A separate law, also passed on Wednesday, allows the country’s justice minister to nominate presidents of regional and appeal courts, taking this function away from judges’ caucuses. PiS had already finalized its de facto takeover of Poland’s Constitutional Tribunal earlier this year.

The announcement of the new legislation will be remembered “as a black Wednesday for the country,” said Małgorzata Gersdorf, president of the Supreme Court, in remarks to reporters on Thursday. “We see a high threat of de facto subordination of the judiciary to the executive in Poland. It is dangerous to the democratic system,” she said, adding that cutting short the six-year term of a Supreme Court president was unconstitutional.

The Polish parliament’s decision was also met with concern by international and European institutions, which have already expressed some worries about the ruling party’s earlier moves to centralize power.

“I regret adoption of new law on National Judiciary Council in Poland despite compelling contrary advice. Major setback for judicial independence,” tweeted Nils Muiznieks, the commissioner for human rights of the Council of Europe.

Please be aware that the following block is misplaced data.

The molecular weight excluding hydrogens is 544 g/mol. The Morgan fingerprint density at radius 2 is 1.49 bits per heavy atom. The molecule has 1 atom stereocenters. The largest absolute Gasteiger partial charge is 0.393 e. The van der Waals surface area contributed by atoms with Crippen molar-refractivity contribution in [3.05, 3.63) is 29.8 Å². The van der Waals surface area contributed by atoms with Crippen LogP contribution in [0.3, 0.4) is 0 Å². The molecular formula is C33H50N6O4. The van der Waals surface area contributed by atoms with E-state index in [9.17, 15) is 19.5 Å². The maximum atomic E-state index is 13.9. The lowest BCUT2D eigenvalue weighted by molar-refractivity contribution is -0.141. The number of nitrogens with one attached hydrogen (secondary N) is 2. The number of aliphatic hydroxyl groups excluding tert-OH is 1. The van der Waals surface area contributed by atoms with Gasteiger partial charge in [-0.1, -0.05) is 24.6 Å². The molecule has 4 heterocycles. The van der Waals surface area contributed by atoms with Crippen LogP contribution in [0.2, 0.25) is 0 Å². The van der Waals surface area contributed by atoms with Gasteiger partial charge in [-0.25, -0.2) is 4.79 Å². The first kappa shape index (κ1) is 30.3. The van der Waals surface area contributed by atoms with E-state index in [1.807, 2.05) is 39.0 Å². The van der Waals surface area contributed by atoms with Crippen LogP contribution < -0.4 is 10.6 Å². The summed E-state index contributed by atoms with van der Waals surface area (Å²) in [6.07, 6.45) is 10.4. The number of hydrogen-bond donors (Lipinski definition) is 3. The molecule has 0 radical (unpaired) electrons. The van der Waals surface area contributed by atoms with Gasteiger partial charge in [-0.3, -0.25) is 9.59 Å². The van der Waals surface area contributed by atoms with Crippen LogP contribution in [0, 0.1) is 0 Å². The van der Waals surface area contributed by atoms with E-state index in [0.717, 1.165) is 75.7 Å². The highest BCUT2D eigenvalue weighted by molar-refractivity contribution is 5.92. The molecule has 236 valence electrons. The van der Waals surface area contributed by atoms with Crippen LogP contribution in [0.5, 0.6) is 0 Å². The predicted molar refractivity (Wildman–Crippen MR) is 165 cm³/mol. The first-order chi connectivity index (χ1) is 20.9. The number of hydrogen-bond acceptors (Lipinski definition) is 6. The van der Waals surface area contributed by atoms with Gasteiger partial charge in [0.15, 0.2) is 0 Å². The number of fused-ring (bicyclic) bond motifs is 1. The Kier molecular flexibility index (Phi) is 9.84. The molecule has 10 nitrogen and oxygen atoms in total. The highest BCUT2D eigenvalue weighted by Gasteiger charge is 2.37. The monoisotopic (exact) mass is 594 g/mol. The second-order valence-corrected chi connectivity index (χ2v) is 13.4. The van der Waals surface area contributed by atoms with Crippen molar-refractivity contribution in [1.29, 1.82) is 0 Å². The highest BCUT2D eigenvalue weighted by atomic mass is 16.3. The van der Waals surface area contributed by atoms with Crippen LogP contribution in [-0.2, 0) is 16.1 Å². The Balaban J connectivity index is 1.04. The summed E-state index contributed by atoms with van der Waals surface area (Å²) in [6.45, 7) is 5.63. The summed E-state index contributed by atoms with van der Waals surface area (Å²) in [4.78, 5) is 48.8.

Criticism in Brussels came from across the political spectrum.

“The hasty vote in the Polish Sejm [parliament] on the reform of the judiciary is a turning point for Poland,” European People’s Party leader Manfred Weber wrote in a statement on behalf of his political grouping, adding that “a red line was crossed yesterday. With this vote, the PiS is putting an end to the rule of law and democracy in Poland and leaving the European community of values.”

Weber also called on the European Commission to react to “this severe violation of EU fundamental values” but the Commission has thus far declined to comment on any specific potential implications of Poland’s moves.

The ruling party enjoys the public’s backing in its moves against the courts: only one in three Poles views the country’s judiciary positively, according to a recent report by polling firm CBOS.

The Polish government has also promoted a narrative of a corrupt judicial system, citing wrongdoing and negligence among judges. Pro-government media highlights that many Poles complain about slow proceedings and corrupt practices within the judiciary.

But the government’s latest move to undermine judicial independence is far from universally popular.

As one social media commentator tweeted Thursday: “Soon law and justice in Poland will be replaced by Law and Justice.”